DNA Privacy, What’s mine is money
Over the past few months I have had the privilege to participate indata privacy discussions with global companies that are governed by the new European GDPR regulation. The General Data Protection Regulation or (GDPR) is a data privacy mandate from the European Union that requires companies to obtain consent for the collection and storage of theircitizens’ data. Many corporationshave had a challenging task with identifying what users were from Europe and which are not. Some companies decided to close their websites and information systems for a time, others decided to treat all users as if they were all from Europe with the most restrictive policy applied to all. Regulatory bodies such as the EU have recognized the importance of data ownership and we’ve witnessed a fundamental shift in our society to place emphasis on the integrity and ownership of data.
Many regulatory data privacy and ownership decisions are being made before the onslaught of the Internet of Things (IOT) data proliferation. It is estimated in the data storage industry that within the next 3 years, all data that has ever been recorded will more than double due to IOT device data collection. Clear distinction of ownership has to be defined not only for those transmitting and storing data, but more importantly the individuals who should own it. Entire economies based on data will emerge from IOT which create ability to monetize specific use cases. It is my hope that the individual data owners will be afforded to receive gain from technology data solutions as they develop in the future.
We observe many parallels between IOT’s big data and DNA at home testing services. With DNA testing, participants pay a small fee to receive a testing kit in where one would fill a vial full of saliva and send back to the Companies. The testing Companies then categorizes and banks the data for individuals to view. It is a compelling service. What most did not know when they first signed up to take part in the service was that some of the companieswere collecting patient’s personal DNA data to be sold without monetary benefit to the data owner. I feel strongly that if my own data is to be shared with other companies, I should have the right to approve of this transaction and be compensated for information that belongs to me.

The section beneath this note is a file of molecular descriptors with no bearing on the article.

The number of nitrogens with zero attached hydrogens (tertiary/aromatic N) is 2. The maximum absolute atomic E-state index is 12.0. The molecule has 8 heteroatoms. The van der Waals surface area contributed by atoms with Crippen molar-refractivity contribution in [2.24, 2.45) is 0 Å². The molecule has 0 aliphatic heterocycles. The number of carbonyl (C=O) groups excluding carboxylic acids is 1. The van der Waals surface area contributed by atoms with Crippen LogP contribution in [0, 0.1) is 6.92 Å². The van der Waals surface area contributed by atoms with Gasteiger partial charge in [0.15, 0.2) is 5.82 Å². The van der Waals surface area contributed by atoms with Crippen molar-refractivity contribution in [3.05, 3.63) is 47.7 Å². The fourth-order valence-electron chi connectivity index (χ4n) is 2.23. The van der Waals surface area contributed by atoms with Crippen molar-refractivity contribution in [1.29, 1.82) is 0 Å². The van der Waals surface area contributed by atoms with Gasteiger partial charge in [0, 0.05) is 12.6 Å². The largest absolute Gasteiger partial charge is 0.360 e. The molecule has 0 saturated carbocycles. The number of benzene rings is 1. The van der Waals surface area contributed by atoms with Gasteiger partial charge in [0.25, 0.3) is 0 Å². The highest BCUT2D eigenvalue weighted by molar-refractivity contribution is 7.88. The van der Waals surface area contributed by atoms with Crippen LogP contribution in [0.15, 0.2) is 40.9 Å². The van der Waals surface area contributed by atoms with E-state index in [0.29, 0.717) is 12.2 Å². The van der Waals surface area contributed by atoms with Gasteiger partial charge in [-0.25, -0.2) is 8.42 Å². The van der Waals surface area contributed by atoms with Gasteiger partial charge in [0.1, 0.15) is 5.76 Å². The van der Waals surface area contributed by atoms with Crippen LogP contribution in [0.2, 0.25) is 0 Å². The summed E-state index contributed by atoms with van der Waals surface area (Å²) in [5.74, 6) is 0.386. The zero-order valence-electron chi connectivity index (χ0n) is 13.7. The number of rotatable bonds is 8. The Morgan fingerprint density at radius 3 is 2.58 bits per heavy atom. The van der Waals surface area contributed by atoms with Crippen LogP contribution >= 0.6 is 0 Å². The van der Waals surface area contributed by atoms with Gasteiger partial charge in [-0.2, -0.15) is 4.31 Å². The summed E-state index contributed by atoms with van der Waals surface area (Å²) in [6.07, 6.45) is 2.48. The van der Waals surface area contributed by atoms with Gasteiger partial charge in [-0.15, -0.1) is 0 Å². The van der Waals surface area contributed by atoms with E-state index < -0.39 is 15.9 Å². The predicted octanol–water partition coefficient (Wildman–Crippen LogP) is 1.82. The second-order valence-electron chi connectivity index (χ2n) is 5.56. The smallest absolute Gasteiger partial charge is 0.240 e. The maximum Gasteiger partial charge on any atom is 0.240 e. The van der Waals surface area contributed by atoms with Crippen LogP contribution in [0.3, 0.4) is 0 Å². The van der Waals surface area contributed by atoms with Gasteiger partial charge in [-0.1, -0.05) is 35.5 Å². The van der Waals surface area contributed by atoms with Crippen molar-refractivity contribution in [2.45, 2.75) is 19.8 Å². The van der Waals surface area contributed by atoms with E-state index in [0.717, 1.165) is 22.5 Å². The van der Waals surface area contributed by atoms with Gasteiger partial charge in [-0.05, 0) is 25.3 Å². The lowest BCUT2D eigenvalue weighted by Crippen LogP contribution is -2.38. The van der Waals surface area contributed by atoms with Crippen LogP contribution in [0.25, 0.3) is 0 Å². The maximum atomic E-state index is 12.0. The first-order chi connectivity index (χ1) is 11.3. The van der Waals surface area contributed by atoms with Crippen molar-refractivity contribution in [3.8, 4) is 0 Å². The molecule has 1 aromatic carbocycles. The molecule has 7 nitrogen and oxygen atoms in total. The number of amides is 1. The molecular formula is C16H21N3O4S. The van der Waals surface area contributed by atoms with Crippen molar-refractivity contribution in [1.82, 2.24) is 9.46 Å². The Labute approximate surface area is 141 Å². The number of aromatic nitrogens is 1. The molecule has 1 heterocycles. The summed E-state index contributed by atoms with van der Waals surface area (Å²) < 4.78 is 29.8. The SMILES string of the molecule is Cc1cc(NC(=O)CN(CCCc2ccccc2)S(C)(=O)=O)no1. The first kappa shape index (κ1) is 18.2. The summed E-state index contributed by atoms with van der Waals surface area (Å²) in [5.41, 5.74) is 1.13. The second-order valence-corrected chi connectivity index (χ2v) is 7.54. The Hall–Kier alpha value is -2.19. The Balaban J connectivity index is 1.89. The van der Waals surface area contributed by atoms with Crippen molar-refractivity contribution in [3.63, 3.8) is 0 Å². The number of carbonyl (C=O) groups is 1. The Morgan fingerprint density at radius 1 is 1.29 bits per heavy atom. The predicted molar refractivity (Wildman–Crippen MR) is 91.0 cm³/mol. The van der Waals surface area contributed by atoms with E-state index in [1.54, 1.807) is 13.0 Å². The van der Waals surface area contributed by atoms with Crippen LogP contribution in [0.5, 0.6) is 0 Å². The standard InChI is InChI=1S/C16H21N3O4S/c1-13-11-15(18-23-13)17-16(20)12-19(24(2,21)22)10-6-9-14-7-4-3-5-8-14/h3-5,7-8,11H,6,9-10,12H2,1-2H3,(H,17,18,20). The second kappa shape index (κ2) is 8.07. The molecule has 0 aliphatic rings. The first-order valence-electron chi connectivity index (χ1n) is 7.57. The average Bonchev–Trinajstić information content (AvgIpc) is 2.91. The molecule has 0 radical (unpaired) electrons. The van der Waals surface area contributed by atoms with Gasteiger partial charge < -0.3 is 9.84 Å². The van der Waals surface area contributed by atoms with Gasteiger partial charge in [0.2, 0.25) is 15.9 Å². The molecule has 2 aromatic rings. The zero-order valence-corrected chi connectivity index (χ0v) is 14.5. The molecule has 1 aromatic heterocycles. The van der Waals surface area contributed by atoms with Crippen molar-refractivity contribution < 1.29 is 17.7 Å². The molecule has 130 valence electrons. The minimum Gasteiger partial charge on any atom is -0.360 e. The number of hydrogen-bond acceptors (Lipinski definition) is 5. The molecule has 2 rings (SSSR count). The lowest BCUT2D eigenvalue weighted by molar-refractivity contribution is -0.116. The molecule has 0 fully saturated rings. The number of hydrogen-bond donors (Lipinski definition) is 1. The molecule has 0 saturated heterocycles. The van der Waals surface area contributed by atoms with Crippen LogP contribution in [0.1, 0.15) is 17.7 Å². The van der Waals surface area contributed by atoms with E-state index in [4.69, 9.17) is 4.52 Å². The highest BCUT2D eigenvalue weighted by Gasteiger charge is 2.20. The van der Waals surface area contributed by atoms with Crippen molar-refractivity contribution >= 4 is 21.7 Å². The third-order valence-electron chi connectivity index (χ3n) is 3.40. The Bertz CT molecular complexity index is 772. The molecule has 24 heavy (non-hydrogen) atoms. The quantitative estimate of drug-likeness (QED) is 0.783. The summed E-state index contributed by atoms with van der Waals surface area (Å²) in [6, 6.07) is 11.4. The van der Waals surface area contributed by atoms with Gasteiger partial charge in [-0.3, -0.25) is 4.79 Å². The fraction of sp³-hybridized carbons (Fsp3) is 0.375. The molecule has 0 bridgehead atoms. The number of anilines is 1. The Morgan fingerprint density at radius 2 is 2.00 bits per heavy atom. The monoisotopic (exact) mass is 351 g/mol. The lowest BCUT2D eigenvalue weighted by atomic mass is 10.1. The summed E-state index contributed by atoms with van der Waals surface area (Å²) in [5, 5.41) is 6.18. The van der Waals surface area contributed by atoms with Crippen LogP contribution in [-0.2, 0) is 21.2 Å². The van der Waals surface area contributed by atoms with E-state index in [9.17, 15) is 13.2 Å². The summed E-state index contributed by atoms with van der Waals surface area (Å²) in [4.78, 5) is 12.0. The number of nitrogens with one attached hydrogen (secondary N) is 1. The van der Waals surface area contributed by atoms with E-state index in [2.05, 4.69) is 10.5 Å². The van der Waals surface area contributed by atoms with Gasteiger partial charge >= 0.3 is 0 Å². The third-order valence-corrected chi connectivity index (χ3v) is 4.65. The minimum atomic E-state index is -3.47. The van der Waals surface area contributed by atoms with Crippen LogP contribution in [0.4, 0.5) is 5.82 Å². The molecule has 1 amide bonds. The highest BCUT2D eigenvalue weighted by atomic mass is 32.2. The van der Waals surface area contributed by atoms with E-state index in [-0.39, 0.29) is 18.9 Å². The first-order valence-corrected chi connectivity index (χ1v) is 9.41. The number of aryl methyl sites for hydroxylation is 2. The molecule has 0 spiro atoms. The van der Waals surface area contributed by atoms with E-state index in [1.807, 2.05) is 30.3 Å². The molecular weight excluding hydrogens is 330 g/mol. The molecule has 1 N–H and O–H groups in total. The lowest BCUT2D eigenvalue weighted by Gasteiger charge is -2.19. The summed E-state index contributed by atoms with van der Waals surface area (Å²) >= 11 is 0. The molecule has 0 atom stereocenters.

Thankfully there are solutions available in the market that do exactly just what is needed. A secure DNA testing service that allows the patient to own, control and financially benefit from their data. I’d like to introduce you to TimiDNA. TimiDNA is the first DNA Blockchain service that secures sensitive DNA health data for your use only. The blockchain allows forconsumers to not only have a highly secure location to store this information, but in addition, at the consent of the individual also monetize their information where the patient stands to profit. TimiHealth has a HIPAA compliant blockchain that allows for multiuse health applications. TimiDNA will use this underlying blockchain technology provided by TimiHealth with DNA testing.
I highly encourage you to continue to explore how Timincoin/TimiHealth is defining the new era of healthcare by visiting https://www.timicoin.io/ and by following the Companies on Twitter https://twitter.com/TimiCoinhttps://twitter.com/TimiHealth
TIMI — τῑμή • (tīmḗ) Ancient Greek ‘ Honor’